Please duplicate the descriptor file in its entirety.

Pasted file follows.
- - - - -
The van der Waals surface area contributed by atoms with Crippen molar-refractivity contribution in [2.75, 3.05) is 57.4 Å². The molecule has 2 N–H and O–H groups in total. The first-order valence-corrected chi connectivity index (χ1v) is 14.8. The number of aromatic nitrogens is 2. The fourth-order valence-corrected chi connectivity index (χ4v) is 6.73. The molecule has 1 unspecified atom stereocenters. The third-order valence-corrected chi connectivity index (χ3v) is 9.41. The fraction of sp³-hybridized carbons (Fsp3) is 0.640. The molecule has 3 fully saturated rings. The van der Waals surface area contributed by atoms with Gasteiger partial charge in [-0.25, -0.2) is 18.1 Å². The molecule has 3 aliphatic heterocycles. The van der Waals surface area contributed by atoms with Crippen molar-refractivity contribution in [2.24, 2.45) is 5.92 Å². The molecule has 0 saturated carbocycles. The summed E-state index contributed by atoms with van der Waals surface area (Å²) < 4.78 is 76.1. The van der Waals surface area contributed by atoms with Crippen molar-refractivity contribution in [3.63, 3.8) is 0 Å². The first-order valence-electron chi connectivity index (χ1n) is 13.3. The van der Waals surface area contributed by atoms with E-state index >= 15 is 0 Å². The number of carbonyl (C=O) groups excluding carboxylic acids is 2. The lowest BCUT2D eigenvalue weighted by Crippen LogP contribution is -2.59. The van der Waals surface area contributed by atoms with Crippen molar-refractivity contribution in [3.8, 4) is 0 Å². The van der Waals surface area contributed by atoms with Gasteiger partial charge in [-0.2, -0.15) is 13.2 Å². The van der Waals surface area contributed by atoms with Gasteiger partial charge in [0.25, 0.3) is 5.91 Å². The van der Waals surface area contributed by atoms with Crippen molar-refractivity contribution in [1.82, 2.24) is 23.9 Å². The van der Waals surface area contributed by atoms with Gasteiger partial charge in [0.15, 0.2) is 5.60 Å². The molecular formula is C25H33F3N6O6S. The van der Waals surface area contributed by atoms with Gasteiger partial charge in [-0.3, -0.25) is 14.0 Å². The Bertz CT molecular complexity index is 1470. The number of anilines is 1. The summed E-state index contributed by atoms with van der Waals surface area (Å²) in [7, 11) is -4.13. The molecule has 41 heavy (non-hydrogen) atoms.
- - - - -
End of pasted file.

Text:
The van der Waals surface area contributed by atoms with Crippen molar-refractivity contribution in [2.75, 3.05) is 57.4 Å². The molecule has 2 N–H and O–H groups in total. The first-order valence-corrected chi connectivity index (χ1v) is 14.8. The number of aromatic nitrogens is 2. The fourth-order valence-corrected chi connectivity index (χ4v) is 6.73. The molecule has 1 unspecified atom stereocenters. The third-order valence-corrected chi connectivity index (χ3v) is 9.41. The fraction of sp³-hybridized carbons (Fsp3) is 0.640. The molecule has 3 fully saturated rings. The van der Waals surface area contributed by atoms with Gasteiger partial charge in [-0.25, -0.2) is 18.1 Å². The molecule has 3 aliphatic heterocycles. The van der Waals surface area contributed by atoms with Crippen molar-refractivity contribution in [2.24, 2.45) is 5.92 Å². The molecule has 0 saturated carbocycles. The summed E-state index contributed by atoms with van der Waals surface area (Å²) < 4.78 is 76.1. The van der Waals surface area contributed by atoms with Crippen molar-refractivity contribution in [3.63, 3.8) is 0 Å². The first-order valence-electron chi connectivity index (χ1n) is 13.3. The van der Waals surface area contributed by atoms with E-state index >= 15 is 0 Å². The number of carbonyl (C=O) groups excluding carboxylic acids is 2. The lowest BCUT2D eigenvalue weighted by Crippen LogP contribution is -2.59. The van der Waals surface area contributed by atoms with Crippen molar-refractivity contribution in [3.8, 4) is 0 Å². The van der Waals surface area contributed by atoms with Gasteiger partial charge in [-0.2, -0.15) is 13.2 Å². The van der Waals surface area contributed by atoms with Gasteiger partial charge in [0.25, 0.3) is 5.91 Å². The van der Waals surface area contributed by atoms with Crippen molar-refractivity contribution in [1.82, 2.24) is 23.9 Å². The van der Waals surface area contributed by atoms with Gasteiger partial charge in [0.15, 0.2) is 5.60 Å². The molecular formula is C25H33F3N6O6S. The van der Waals surface area contributed by atoms with Gasteiger partial charge in [-0.3, -0.25) is 14.0 Å². The Bertz CT molecular complexity index is 1470. The number of anilines is 1. The summed E-state index contributed by atoms with van der Waals surface area (Å²) in [7, 11) is -4.13. The molecule has 41 heavy (non-hydrogen) atoms.